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Opinion >  Column

Shawn Vestal: After a rough COVID-19 winter, glimmers of optimism appear

There is, as Dr. Francisco Velázquez likes to say, light at the end of the tunnel.

On the other hand – and this is the hard part – there’s still a lot of tunnel left.

It is a strange, almost incoherent time on the pandemic front. Reasons for optimism mingle with deep exhaustion over our isolated, slowed-down lives. Vaccine optimism battles anxiety over new variants.

The things we need to do to beat this thing – still! after all this time! – remain in constant conflict with our patience, our desires, our natures. Who isn’t feeling stultified, battered, depressed, lonely? Who isn’t suffering some loss – economic, social, emotional, personal?

But there’s light up there. A wee little light, perhaps, and way up there, but still.

After all, as Velázquez, our county health officer, said last week, “When this whole thing started, we didn’t even know where the tunnel was.”

Having just concluded our two worst months of the pandemic so far, there are early signs of a transmission slowdown. The arrival of the vaccines – despite the many difficulties and frustrations of distribution – is such good news, and Velázquez notes there are possibly additional vaccines on the horizon. If these trends hold – and if we don’t all relax and start crowding into the bars for hugs and shots – the prospects of easing back toward normalcy in the near future are good, Velázquez said in a Zoom call last week.

In the same interview, Steve Smith, director of quality, planning and assessment for the Spokane Regional Health District, presented case data from the past two months. Talk about the winter of our discontent: December and January alone account for 49% of all confirmed and probable coronavirus cases since the virus made its first appearance in Spokane County in mid-March.

Smith’s data shows that our two-week rolling case average – the number of people testing positive for COVID-19 per 100,000 in population over a two-week period – rose steadily at the start of November, and has peaked and ebbed since. It was right at 500 cases per 100,000 in mid-November, climbed to 916 by early December, dropped to just under 600 by the end of that month, and rose again to 931 in mid-January – our pandemic peak.

It dropped under 600 again, but has not quite reached the levels of early November – and still stands far above the previous high points, which were just short of 250.

Still, it’s progress. While daily case numbers are erratic, Velázquez notes that in the last couple of weeks, “our ups are not as up, and our downs are lower.”

“That tells us the trend is starting to move in the right direction,” he said.

This downward line suggests we might be able to reach the state threshold to move from Phase 1 to Phase 2 of the state Roadmap to Recovery program, open up businesses and other activities a little more, in the not-too-distant future. To do so, we must meet three of four metrics: a downward trend in the case rate and hospitalization rate, capacity in the area’s ICUs, and a test positivity rate of 10% or lower.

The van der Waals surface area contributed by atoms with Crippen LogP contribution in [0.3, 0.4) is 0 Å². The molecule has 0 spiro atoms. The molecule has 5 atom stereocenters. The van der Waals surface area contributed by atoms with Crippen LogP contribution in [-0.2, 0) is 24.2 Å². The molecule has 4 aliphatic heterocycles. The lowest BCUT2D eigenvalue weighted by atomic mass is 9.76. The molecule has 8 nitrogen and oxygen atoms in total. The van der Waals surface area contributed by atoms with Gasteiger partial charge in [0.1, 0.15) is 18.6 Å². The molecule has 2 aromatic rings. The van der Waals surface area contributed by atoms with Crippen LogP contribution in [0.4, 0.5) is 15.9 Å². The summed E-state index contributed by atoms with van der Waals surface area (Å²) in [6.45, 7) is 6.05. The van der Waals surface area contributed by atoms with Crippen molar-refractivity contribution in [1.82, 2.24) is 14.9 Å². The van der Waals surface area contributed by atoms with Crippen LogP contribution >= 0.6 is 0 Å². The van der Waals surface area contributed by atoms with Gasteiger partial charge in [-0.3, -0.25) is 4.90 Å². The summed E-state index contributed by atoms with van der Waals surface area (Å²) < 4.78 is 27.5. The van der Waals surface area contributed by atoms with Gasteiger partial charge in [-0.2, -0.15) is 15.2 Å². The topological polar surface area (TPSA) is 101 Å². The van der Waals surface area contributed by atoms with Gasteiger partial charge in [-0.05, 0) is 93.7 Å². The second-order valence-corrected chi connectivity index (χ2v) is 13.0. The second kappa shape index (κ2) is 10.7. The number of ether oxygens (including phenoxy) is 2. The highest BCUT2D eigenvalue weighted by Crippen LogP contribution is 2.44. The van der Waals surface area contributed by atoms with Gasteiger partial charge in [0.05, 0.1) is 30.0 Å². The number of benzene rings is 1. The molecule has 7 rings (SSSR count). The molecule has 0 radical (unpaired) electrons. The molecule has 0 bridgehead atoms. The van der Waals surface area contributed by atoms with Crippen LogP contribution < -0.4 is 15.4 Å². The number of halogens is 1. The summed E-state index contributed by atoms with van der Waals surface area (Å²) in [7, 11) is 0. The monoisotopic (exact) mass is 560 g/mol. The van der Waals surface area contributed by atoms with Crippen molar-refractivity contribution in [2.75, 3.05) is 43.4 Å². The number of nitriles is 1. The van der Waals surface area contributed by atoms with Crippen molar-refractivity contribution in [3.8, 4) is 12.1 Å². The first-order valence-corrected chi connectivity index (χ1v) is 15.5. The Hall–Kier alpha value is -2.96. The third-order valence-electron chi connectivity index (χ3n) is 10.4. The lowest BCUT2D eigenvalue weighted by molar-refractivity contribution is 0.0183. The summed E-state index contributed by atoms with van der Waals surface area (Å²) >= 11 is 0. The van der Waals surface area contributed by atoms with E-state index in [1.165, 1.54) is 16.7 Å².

We’re in good shape on hospital capacity and ICU space, and our case rate has shown positive signs. Our test positivity rate is very high, though, at 18%. To see more detailed information, go to

It seems very possible that we’ll be able to check three of those boxes soon. What’s crucial, Velázquez said, is for people to keep doing what we need to do: wear masks, wash our hands, stay socially distant, get vaccinated when we can.

“We’ve been playing this song for a very long time, but I do believe it’s very important,” he said.

Despite incredible political pressure to simply open things up – pressure born of impatience, not good sense or data – we can’t get there without dancing to that familiar song.

The test positivity rate tells us as much about the amount of testing we’re doing as the number of positive tests. We’re currently testing between 1,200 and 1,500 people a day, using the gold-standard PCR test that requires lab work. That’s the test the state uses to measure the test positivity rate.

Velázquez is also interested in another piece of the testing puzzle – the expansion of rapid testing. Since late November, SRHD has also been using rapid antigen tests that do not require lab work and that provide a yes-no answer in minutes. The health district is using about 300 of those each week, chiefly in homeless shelters, as a way of checking on the spread in that population. Positive results are typically then confirmed with PCR testing.

And he said the country stands ready to get the shots in arms when more vaccine doses are available. It has been frustrating that the rollout has been so haphazard and hard to figure; the fact that there wasn’t a better statewide effort to get shots in arms and communicate more clearly with the public is maddening.

“Be patient with providers,” Velázquez said. “We are doing our best to get as many vaccines in the arms as possible, but the supply chain is not there yet.”

When it is, he said, “we’re prepared to scale up.”

It’s a long tunnel, and we’re not out of it, as frustrating as that is. We’ve got to keep doing what we can to move toward that light.

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